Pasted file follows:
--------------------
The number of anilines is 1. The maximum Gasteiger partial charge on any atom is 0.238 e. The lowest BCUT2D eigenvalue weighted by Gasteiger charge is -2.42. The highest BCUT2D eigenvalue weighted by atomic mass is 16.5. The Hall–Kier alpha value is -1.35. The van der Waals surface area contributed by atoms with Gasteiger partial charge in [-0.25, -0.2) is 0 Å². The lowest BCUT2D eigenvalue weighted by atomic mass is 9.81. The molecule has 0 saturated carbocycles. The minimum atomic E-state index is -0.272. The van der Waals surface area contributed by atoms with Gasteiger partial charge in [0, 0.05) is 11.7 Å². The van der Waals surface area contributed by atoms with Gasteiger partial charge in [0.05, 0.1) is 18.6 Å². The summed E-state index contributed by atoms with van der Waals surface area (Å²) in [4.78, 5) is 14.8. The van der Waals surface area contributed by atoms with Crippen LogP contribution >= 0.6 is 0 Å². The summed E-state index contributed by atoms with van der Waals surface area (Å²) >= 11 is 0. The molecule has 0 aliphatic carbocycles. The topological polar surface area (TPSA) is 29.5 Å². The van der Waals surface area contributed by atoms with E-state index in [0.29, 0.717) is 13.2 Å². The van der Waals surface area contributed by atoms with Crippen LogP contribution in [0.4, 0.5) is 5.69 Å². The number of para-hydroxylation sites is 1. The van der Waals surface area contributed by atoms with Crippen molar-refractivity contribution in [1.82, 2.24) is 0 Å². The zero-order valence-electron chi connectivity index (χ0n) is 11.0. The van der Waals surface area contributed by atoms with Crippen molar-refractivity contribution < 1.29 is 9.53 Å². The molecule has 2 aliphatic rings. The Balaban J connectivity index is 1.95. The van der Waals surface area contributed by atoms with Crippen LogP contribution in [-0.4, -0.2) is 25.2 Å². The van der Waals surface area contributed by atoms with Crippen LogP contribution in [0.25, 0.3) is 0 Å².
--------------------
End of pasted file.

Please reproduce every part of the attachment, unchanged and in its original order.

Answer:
The number of anilines is 1. The maximum Gasteiger partial charge on any atom is 0.238 e. The lowest BCUT2D eigenvalue weighted by Gasteiger charge is -2.42. The highest BCUT2D eigenvalue weighted by atomic mass is 16.5. The Hall–Kier alpha value is -1.35. The van der Waals surface area contributed by atoms with Gasteiger partial charge in [-0.25, -0.2) is 0 Å². The lowest BCUT2D eigenvalue weighted by atomic mass is 9.81. The molecule has 0 saturated carbocycles. The minimum atomic E-state index is -0.272. The van der Waals surface area contributed by atoms with Gasteiger partial charge in [0, 0.05) is 11.7 Å². The van der Waals surface area contributed by atoms with Gasteiger partial charge in [0.05, 0.1) is 18.6 Å². The summed E-state index contributed by atoms with van der Waals surface area (Å²) in [4.78, 5) is 14.8. The van der Waals surface area contributed by atoms with Crippen LogP contribution >= 0.6 is 0 Å². The summed E-state index contributed by atoms with van der Waals surface area (Å²) >= 11 is 0. The molecule has 0 aliphatic carbocycles. The topological polar surface area (TPSA) is 29.5 Å². The van der Waals surface area contributed by atoms with E-state index in [0.29, 0.717) is 13.2 Å². The van der Waals surface area contributed by atoms with Crippen LogP contribution in [0.4, 0.5) is 5.69 Å². The number of para-hydroxylation sites is 1. The van der Waals surface area contributed by atoms with Crippen molar-refractivity contribution in [1.82, 2.24) is 0 Å². The zero-order valence-electron chi connectivity index (χ0n) is 11.0. The van der Waals surface area contributed by atoms with Crippen molar-refractivity contribution < 1.29 is 9.53 Å². The molecule has 2 aliphatic rings. The Balaban J connectivity index is 1.95. The van der Waals surface area contributed by atoms with Crippen LogP contribution in [-0.4, -0.2) is 25.2 Å². The van der Waals surface area contributed by atoms with Crippen LogP contribution in [0.25, 0.3) is 0 Å².